‘North’ can be referenced to one of the following:
    True North
    Direction of the Earth’s Northern Geographic Pole
    Grid North
    Map North (North Direction of the Y-Axis of a Cartesian Grid)
    Magnetic North
    Direction of the Earth’s Northern Magnetic Pole
  • 14. True North
    Parallel to lines of Longitude
  • 15. Grid North Reference
    North direction parallel to Y Axis of map
  • 16. Grid North Reference - UTM
    True North
    Grid North
    Angle between the two is the Grid Convergence Angle
  • 17. Application in Well Deviation Surveys
    3 basic measurements
    Azimuth (with respect to a North Reference)
    Deviation Angle (from vertical)
    Measured Depth
    Standards vary for North Reference but some basic rules of thumb:
    International/Onshore USA – True North
    Offshore USA – Grid North
  • 18. Application in Well Deviation Surveys
    Q: What happens if the wrong North Reference is used?
    A: The well bottom hole location will be in the wrong place!
    In UTM, the issue is more acute the farther you get from the equator and central meridian.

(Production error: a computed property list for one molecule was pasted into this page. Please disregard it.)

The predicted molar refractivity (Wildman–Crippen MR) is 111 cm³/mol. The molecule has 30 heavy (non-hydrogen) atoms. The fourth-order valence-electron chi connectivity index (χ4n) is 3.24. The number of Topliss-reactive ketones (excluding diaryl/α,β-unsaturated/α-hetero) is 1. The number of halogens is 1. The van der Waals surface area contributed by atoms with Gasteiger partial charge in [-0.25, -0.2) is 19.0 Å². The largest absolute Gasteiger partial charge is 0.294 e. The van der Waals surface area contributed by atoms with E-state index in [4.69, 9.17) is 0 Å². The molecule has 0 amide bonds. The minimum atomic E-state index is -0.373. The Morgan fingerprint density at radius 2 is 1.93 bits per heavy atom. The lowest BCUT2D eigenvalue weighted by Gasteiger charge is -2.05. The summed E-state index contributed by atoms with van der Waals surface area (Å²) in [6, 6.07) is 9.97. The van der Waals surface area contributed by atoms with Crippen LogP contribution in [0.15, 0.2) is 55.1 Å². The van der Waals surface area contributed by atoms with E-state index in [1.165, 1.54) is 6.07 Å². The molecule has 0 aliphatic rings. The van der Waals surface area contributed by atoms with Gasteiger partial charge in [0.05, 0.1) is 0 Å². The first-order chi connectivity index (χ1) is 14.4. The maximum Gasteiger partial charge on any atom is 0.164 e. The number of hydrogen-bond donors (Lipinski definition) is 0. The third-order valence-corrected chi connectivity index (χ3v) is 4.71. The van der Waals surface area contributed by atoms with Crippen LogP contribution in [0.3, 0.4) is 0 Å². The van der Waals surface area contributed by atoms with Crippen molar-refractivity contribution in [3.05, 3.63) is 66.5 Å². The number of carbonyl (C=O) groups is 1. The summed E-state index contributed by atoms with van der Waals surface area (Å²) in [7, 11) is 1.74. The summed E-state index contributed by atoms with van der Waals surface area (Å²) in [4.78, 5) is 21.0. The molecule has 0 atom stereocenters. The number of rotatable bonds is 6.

• 19. Datums and Ellipsoids
    The earth is usually modeled as a ellipsoid.
    Regional maps frequently employ a datum to better match the area by employing an ellipsoid shift
  • 20. Common Ellipsoid & Datums
    North American Datum
    Clarke 1866
    WGS Datum
    Tokyo Datum
    South American Datum
    Arc Datum
    Clarke 1880
  • 21. Horizontal Datums
    Many nations established their own datum
    Standards and procedures vary widely
    Coordinates from different datums are completely incompatible
    Relative to Initial Point of Datum
    Will vary as a function of Ellipsoid parameters
  • 22. Datum Transformation – 7 Parameter – One Method
    • To translate one datum to another we must know the relationship between the chosen ellipsoids in terms of position and orientation. The relationship is defined by 7 constants.
    • 23. 3 - Distance of the ellipsoid center from the center of the earth (X, Y, Z)
    • 24. 3 - Rotations around the X, Y, and Z of the Cartesian Coordinate System Axes (, , )
    • 25. Scale change (S) of the survey control network
  • Transformation between 2 Horizontal Datums
    The two ellipsoid centers called  X,  Y,  Z
    The rotation about the X,Y, and Z axes in seconds of arc
    The difference in size between the two ellipsoids
    Scale Change of the Survey Control Network S
  • 26. What does this mean?
    Longitude and Latitude are not unique for a given location.
    Must know the associated datum
    f1 ¹f2
  • 27. Units of Measurement
    Several different units of measurement have been used in location of wells and seismic.